Acinetobacter is a gram-negative coccobacillus that has emerged from an organism of questionable pathogenicity to an infectious agent of importance to hospitals worldwide . The organism has the ability to accumulate diverse mechanisms of resistance, leading to the emergence of strains that are resistant to all commercially available antibiotics .
The treatment and prevention of Acinetobacter infection will be reviewed here. The clinical features, epidemiology, microbiology, and pathogenesis of Acinetobacter infection are discussed separately. (See "Acinetobacter infection: Epidemiology, microbiology, pathogenesis, clinical features, and diagnosis".)
Acinetobacter has the ability to develop resistance through several diverse mechanisms, which has led to emergence of strains that are resistant to all commercially available antibiotics .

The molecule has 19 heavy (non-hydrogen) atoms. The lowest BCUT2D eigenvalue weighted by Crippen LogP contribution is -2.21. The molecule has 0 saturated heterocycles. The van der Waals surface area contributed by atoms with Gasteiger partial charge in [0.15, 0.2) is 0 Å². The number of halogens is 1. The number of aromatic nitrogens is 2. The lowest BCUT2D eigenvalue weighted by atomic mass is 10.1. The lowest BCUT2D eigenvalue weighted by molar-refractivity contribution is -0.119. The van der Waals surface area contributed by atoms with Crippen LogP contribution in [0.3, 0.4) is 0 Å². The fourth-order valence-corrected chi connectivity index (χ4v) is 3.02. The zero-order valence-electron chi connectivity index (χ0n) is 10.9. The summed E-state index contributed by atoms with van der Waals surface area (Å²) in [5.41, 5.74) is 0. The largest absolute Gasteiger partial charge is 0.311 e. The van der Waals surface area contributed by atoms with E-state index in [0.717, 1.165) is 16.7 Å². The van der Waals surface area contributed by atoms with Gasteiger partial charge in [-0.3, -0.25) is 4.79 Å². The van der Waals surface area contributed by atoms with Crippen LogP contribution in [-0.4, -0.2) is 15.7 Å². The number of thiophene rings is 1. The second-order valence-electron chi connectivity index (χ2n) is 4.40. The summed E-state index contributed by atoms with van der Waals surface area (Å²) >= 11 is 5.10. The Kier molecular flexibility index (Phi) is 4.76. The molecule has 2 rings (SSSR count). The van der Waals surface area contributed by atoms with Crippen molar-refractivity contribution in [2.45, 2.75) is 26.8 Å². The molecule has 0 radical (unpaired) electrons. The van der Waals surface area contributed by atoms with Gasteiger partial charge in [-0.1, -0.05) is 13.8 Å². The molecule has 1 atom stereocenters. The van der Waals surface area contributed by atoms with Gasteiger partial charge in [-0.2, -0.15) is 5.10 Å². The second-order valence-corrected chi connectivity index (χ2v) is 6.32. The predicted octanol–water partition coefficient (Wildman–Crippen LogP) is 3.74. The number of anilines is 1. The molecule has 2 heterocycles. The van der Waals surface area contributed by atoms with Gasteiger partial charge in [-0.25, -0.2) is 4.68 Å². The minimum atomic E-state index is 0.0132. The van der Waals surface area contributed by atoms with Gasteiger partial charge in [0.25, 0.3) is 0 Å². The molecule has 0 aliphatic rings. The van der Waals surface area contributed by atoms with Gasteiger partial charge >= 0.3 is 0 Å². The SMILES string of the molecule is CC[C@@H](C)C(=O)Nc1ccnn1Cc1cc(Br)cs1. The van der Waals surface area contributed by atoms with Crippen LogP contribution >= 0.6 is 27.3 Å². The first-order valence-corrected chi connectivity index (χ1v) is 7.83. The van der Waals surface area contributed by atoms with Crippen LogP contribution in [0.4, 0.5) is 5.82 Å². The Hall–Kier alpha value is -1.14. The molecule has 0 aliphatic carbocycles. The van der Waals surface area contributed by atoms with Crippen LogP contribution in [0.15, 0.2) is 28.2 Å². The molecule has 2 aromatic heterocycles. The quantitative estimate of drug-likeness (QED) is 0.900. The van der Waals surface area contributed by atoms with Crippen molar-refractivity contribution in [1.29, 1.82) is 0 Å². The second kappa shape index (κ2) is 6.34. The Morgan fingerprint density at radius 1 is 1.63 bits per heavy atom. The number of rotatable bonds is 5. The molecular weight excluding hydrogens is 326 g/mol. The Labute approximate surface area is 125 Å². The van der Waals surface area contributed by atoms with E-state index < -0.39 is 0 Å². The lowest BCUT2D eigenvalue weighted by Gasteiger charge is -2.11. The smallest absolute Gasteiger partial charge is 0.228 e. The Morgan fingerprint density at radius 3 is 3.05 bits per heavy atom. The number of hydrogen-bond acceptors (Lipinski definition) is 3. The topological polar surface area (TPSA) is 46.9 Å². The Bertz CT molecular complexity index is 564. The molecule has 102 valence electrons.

Definitions — In 2011, a joint initiative by the European and United States Centers for Disease Control and Prevention (ECDC and CDC) proposed specific definitions for characterizing drug resistance in organisms that cause many healthcare-associated infections . For Acinetobacter, the following definitions were established based on the extent of resistance to antibiotics that would otherwise serve as treatments for Acinetobacter (ie, cephalosporins, fluoroquinolones, and carbapenems):
●Multidrug-resistant: isolate is non-susceptible to at least one agent in three or more antibiotic classes